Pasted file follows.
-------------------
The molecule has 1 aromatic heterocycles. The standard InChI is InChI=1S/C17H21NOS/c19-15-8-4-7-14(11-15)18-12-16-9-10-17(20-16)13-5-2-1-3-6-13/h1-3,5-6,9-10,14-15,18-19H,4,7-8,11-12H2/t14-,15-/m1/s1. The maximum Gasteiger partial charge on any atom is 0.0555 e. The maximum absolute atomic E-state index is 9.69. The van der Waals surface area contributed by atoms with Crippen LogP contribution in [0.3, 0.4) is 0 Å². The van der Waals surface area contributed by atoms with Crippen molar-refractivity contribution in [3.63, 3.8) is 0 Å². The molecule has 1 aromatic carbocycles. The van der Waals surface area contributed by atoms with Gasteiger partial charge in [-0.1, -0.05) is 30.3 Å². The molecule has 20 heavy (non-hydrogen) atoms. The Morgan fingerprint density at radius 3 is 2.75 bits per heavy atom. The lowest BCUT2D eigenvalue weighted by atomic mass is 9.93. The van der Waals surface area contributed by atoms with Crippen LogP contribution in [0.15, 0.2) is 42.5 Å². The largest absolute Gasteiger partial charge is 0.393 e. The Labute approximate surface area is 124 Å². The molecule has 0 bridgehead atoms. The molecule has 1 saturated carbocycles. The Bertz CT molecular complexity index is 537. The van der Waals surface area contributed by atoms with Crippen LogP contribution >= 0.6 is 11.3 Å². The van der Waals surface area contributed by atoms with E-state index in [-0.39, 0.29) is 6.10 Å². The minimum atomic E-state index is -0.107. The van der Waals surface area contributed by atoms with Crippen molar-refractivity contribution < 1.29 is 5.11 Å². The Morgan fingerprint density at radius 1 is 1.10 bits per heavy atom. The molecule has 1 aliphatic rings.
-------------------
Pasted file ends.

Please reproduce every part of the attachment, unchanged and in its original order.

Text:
The molecule has 1 aromatic heterocycles. The standard InChI is InChI=1S/C17H21NOS/c19-15-8-4-7-14(11-15)18-12-16-9-10-17(20-16)13-5-2-1-3-6-13/h1-3,5-6,9-10,14-15,18-19H,4,7-8,11-12H2/t14-,15-/m1/s1. The maximum Gasteiger partial charge on any atom is 0.0555 e. The maximum absolute atomic E-state index is 9.69. The van der Waals surface area contributed by atoms with Crippen LogP contribution in [0.3, 0.4) is 0 Å². The van der Waals surface area contributed by atoms with Crippen molar-refractivity contribution in [3.63, 3.8) is 0 Å². The molecule has 1 aromatic carbocycles. The van der Waals surface area contributed by atoms with Gasteiger partial charge in [-0.1, -0.05) is 30.3 Å². The molecule has 20 heavy (non-hydrogen) atoms. The Morgan fingerprint density at radius 3 is 2.75 bits per heavy atom. The lowest BCUT2D eigenvalue weighted by atomic mass is 9.93. The van der Waals surface area contributed by atoms with Crippen LogP contribution in [0.15, 0.2) is 42.5 Å². The largest absolute Gasteiger partial charge is 0.393 e. The Labute approximate surface area is 124 Å². The molecule has 0 bridgehead atoms. The molecule has 1 saturated carbocycles. The Bertz CT molecular complexity index is 537. The van der Waals surface area contributed by atoms with Crippen LogP contribution >= 0.6 is 11.3 Å². The van der Waals surface area contributed by atoms with E-state index in [-0.39, 0.29) is 6.10 Å². The minimum atomic E-state index is -0.107. The van der Waals surface area contributed by atoms with Crippen molar-refractivity contribution < 1.29 is 5.11 Å². The Morgan fingerprint density at radius 1 is 1.10 bits per heavy atom. The molecule has 1 aliphatic rings.